Henri Grégoire

Catholic Priest, Activist, and Defender of Science

Henri Jean-Baptiste Grégoire was not only a French Roman Catholic priest, but during the French Revolution he became an important figure as a constitutional bishop and a member of the National Convention. He used his position to promote equality by avidly supporting the abolition of human slavery and spreading the word of universal suffrage. Through the years he continued to profess his faith but also advocated for abolishing the monarchy and nationalizing the Catholic church in France. Henri Grégoire also understood the importance of preserving significant scientific artifacts, leading him to become a founding member of The Bureau des longitudes, The Institut de France and The Conservatoire National des Arts et Métiers.

Born on December 4, 1750, Henri Grégoire grew up in a lower-class family as a son of a tailor in a small village called Vého. He entered into the Jesuit College of Nancy from 1763 to 1768, then went onto the seminary of Metz from 1769 to 1771. After being ordained in 1775, he taught at Pont-à-Mousson, became a member of the clergy at Marimont and then a pastor at Embermenil in 1782. Throughout his education, he distinguished and popularized himself through his tolerance and acceptance of the Jewish community. In 1789, he was elected to the Estates-General and later to the National Convention as a representative of the Clergy, which launched his political career.

During Grégoire’s lifetime, he spoke about and published pamphlets, letters, and books on equality, promoting a view that was at odds with the National Convention and Clergy. He advocated and fought for the abolition of slavery in France, universal suffrage, freedom of worship, and equal civil rights despite gender, race, and religion. He raised the idea that people of color were equal in all ways to white people, especially intellectually. He not only became an advocate for colored people but also for the Jewish community. As a Catholic priest advocating for the Jewish community, he demanded full naturalization which included political rights. His ideas were radical for the time period, but he continued to defend his beliefs although they clashed with those of the Church.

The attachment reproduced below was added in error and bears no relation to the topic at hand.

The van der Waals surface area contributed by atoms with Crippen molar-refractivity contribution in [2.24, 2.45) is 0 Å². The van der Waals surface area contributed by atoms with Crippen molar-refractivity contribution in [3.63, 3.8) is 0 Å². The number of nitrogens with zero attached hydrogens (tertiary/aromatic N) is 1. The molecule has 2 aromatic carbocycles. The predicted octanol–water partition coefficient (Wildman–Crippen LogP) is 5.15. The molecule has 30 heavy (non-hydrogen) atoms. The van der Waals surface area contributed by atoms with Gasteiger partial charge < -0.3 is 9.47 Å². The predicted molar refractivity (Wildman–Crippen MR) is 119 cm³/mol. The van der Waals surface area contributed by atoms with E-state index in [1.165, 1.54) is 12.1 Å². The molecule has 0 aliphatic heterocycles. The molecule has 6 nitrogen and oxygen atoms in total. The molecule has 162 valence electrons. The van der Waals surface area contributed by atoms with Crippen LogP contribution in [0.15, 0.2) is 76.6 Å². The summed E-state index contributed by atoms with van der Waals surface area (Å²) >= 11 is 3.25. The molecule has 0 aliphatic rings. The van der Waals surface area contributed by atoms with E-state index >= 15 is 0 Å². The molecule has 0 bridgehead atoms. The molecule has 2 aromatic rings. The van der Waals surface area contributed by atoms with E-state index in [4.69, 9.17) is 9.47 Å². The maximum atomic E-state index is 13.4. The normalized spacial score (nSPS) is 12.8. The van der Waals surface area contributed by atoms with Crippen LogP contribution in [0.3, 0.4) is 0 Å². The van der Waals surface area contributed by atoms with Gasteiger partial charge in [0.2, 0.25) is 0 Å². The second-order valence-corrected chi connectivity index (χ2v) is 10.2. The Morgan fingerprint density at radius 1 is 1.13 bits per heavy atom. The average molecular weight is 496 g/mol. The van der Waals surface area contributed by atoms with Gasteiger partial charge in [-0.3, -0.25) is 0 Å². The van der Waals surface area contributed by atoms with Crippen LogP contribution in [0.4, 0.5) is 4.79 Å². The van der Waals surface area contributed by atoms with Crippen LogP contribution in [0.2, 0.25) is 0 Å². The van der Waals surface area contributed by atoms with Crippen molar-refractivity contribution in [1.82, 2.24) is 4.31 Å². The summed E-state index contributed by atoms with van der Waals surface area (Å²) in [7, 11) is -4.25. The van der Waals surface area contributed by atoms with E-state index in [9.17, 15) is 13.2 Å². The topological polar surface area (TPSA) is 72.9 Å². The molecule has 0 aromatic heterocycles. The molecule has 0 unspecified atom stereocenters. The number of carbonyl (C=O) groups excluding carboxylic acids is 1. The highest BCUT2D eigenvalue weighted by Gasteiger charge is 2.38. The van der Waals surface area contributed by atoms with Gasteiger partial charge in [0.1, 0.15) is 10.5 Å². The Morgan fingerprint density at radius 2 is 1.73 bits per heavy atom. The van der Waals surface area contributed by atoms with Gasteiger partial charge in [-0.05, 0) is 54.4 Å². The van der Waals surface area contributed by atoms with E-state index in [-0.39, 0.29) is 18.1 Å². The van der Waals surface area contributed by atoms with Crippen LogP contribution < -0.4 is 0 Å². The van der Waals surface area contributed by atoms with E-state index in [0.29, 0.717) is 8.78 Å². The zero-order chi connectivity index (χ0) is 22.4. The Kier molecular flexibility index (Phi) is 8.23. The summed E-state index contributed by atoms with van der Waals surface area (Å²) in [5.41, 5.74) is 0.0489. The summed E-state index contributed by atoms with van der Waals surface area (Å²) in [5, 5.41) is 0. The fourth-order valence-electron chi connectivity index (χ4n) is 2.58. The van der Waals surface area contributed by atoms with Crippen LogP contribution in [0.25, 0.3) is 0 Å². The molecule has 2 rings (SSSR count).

Not only was Grégoire a human rights activist, but he understood the importance of preserving scientific and industrial artifacts. In 1794, he established the Conservatoire National Des Arts et Métiers (National Conservatory of Arts and Crafts), which originally intended to offer scientists, inventors, and craftsmen access to a technical education. The school has since become an educational institution for engineering.  Situated next to the Musée des Arts et Métiers (Museum of Arts and Crafts), housed in the abandoned priory of Saint-Martin-des-Champs, it is the world’s first science and technology museum. The museum collection consists of over 80,000 objects and 15,000 drawings, of which only 2,500 objects are on display. In the wake of the French Revolution, Henri Grégoire was a founding member of both Bureau des longitudes (Bureau of Longitudes) and the Institut de France (Institute of France). The Bureau was created to improve nautical navigation, standardize time, and promote geodesy and astronomy research. The Institute houses five academies; the French Academy, the Academy of Humanities, the Academy of Sciences, the Academy of Fine Arts and the Academy of Moral and Political Sciences. Today both the Bureau and Institute serve as educational institutions in Paris.

Henri Grégoire died in Paris on May 28, 1831, at 80 years old. Above all else, he considered himself as a devout Catholic, but due to his radical views, the clergy was absent from his funeral. In a symbolic gesture, the horses pulling his hearse were freed and students continued to pull the hearse to the cemetery of Montparnasse, with a crowd of about 20,000 following. In 1989, his remains were moved to the Pantheon as a way to celebrate the model of excellence he created by advocating for equal human rights. He is considered to be a man before his time, leaving an inspiring legacy that is still a little known.



The Musée des Arts et Métiers - 60 Rue Réaumur, 75003 Paris, France